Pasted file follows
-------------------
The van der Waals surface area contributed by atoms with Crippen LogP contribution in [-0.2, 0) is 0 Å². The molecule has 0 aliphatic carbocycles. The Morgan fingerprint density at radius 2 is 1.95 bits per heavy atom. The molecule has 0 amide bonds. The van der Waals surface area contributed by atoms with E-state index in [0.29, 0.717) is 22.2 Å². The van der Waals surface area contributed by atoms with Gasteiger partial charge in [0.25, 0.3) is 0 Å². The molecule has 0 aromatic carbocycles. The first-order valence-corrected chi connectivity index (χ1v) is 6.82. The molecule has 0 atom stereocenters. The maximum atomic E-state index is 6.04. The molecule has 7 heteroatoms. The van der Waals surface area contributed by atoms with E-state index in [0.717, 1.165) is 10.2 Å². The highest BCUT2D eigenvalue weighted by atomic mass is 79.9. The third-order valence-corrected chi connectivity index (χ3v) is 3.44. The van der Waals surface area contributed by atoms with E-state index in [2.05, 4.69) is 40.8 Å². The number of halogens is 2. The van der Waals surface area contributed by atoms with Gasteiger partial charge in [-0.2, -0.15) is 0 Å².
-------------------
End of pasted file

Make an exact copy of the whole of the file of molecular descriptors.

The van der Waals surface area contributed by atoms with Crippen LogP contribution in [-0.2, 0) is 0 Å². The molecule has 0 aliphatic carbocycles. The Morgan fingerprint density at radius 2 is 1.95 bits per heavy atom. The molecule has 0 amide bonds. The van der Waals surface area contributed by atoms with E-state index in [0.29, 0.717) is 22.2 Å². The van der Waals surface area contributed by atoms with Gasteiger partial charge in [0.25, 0.3) is 0 Å². The molecule has 0 aromatic carbocycles. The first-order valence-corrected chi connectivity index (χ1v) is 6.82. The molecule has 0 atom stereocenters. The maximum atomic E-state index is 6.04. The molecule has 7 heteroatoms. The van der Waals surface area contributed by atoms with E-state index in [0.717, 1.165) is 10.2 Å². The highest BCUT2D eigenvalue weighted by atomic mass is 79.9. The third-order valence-corrected chi connectivity index (χ3v) is 3.44. The van der Waals surface area contributed by atoms with E-state index in [2.05, 4.69) is 40.8 Å². The number of halogens is 2. The van der Waals surface area contributed by atoms with Gasteiger partial charge in [-0.2, -0.15) is 0 Å².